Australian crypto exchange TrigonX is the latest revival story to come out of the FTX collapse, with the exchange set to relaunch after it collapsed in December with debts exceeding $50 million.

According to company director Matteo Salerno, TrigonX is earmarked for revival after a deed of company arrangement was approved by creditors, The Australian reported on May 29.

Founded in 2014, the digital asset exchange was one of the many affected by the sudden collapse of the FTX in November. TrigonX appointed administrators on Dec. 16, after it was unable to meet withdrawal demands. 

Salerno said that a return to a “better, more certain and expedient dividend” to creditors would be a better scenario than liquidation.

“A liquidation would have been likely to tie up funds held in the administrator’s control for many years. This would have resulted in the substantial depletion of funds available to be distributed for the benefit of creditors.”

He added that the intention behind the receivership was to “achieve a speedy and optimum outcome to creditors.”

A report by legal firm Kroll confirmed that Trigon’s failure was caused by several factors, including the collapse of FTX. It was also compounded by legal action taken against the firm by customers for the return of funds.

Kroll also investigated several large transactions made before the collapse of FTX, to Salerno himself and his wife. Salerno said that the payments queried in the Kroll report were made in “the context of bringing employee entitlements up to date,” given a pending sale of the company.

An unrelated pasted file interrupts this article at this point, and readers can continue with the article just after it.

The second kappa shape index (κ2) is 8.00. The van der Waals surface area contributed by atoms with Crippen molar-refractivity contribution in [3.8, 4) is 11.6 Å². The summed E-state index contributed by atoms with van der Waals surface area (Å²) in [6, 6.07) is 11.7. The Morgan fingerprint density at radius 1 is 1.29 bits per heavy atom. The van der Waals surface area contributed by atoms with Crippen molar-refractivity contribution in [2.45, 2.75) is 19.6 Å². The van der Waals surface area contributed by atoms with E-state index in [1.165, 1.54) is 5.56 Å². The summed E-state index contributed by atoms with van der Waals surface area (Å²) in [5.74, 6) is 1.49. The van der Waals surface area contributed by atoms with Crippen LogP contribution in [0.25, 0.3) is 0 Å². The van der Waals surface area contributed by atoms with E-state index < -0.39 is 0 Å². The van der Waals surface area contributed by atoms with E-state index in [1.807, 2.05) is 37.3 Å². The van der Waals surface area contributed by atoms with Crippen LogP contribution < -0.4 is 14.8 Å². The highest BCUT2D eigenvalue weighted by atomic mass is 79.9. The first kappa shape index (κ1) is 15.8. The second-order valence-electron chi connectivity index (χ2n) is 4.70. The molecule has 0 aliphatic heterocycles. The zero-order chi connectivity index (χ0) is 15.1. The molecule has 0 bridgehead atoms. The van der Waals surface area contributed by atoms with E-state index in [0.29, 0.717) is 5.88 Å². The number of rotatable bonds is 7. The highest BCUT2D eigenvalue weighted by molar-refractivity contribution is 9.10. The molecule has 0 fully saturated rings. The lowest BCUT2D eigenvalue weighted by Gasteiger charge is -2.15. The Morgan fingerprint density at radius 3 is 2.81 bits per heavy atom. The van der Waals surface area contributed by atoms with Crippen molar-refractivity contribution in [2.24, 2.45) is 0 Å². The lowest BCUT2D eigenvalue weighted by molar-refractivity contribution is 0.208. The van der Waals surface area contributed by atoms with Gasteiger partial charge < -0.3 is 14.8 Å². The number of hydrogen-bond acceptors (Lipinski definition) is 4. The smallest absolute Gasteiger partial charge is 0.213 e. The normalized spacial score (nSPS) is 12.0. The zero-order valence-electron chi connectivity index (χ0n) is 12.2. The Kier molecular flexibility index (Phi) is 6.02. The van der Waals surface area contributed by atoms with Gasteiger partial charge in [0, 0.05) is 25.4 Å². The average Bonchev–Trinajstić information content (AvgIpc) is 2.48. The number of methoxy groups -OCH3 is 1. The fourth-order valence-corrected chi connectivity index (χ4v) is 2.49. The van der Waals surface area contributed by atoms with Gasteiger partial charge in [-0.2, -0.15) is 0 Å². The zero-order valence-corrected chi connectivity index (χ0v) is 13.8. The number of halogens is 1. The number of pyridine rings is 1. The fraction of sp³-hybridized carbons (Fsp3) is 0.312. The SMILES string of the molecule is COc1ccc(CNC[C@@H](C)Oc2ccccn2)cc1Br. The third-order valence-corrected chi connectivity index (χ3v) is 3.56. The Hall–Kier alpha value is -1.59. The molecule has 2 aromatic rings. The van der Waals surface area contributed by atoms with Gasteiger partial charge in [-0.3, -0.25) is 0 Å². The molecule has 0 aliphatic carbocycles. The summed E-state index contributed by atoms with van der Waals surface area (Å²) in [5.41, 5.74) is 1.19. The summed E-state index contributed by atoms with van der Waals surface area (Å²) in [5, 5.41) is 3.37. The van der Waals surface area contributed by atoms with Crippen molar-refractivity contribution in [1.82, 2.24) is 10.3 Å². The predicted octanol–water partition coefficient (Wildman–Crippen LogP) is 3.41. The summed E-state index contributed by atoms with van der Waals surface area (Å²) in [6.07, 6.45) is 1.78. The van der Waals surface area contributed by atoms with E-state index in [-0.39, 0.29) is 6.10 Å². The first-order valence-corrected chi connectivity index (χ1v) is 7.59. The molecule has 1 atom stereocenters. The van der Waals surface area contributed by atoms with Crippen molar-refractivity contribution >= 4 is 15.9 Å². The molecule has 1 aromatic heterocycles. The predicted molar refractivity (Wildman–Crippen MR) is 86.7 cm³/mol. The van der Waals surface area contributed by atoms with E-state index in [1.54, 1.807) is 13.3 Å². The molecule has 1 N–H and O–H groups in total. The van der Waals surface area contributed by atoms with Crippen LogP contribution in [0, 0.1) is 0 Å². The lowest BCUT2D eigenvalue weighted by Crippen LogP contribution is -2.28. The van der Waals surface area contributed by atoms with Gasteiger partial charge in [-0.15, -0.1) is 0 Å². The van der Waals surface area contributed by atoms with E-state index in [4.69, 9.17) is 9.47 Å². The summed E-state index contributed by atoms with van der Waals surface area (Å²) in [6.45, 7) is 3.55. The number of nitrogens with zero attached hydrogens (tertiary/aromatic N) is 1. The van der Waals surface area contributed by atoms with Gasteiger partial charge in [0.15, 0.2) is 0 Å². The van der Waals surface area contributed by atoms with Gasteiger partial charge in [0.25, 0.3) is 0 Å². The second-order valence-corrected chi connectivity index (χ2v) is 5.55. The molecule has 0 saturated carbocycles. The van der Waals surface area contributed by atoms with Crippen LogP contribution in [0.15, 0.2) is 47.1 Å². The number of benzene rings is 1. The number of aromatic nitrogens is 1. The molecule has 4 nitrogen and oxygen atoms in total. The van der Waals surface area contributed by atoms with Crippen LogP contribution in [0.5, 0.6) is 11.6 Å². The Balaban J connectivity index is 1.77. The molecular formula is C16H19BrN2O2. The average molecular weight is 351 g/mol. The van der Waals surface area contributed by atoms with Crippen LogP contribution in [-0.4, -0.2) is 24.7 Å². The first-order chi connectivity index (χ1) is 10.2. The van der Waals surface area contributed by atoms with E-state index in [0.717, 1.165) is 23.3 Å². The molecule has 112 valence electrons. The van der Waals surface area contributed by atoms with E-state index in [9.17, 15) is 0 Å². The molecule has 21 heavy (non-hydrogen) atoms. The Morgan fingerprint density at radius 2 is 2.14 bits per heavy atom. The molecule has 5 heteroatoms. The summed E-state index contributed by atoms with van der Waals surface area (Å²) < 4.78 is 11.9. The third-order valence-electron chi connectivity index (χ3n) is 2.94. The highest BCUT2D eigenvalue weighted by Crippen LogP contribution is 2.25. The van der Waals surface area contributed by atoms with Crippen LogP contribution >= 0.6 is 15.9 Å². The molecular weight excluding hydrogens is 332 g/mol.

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Sydney-based investor King River Capital is among the creditors. The firm is fighting to claw back $9 million from TrigonX that King River had not authorized TrigonX to trade with on FTX at the time, according to an April report in the Australian Financial Review.

In January, Australian crypto exchange Digital Surge was revealed as another that narrowly avoided collapse in the wake of the FTX meltdown despite having millions of dollars in digital assets tied up with it.

In January, Digital Surge creditors approved a five-year bailout plan while allowing the firm to continue operating.

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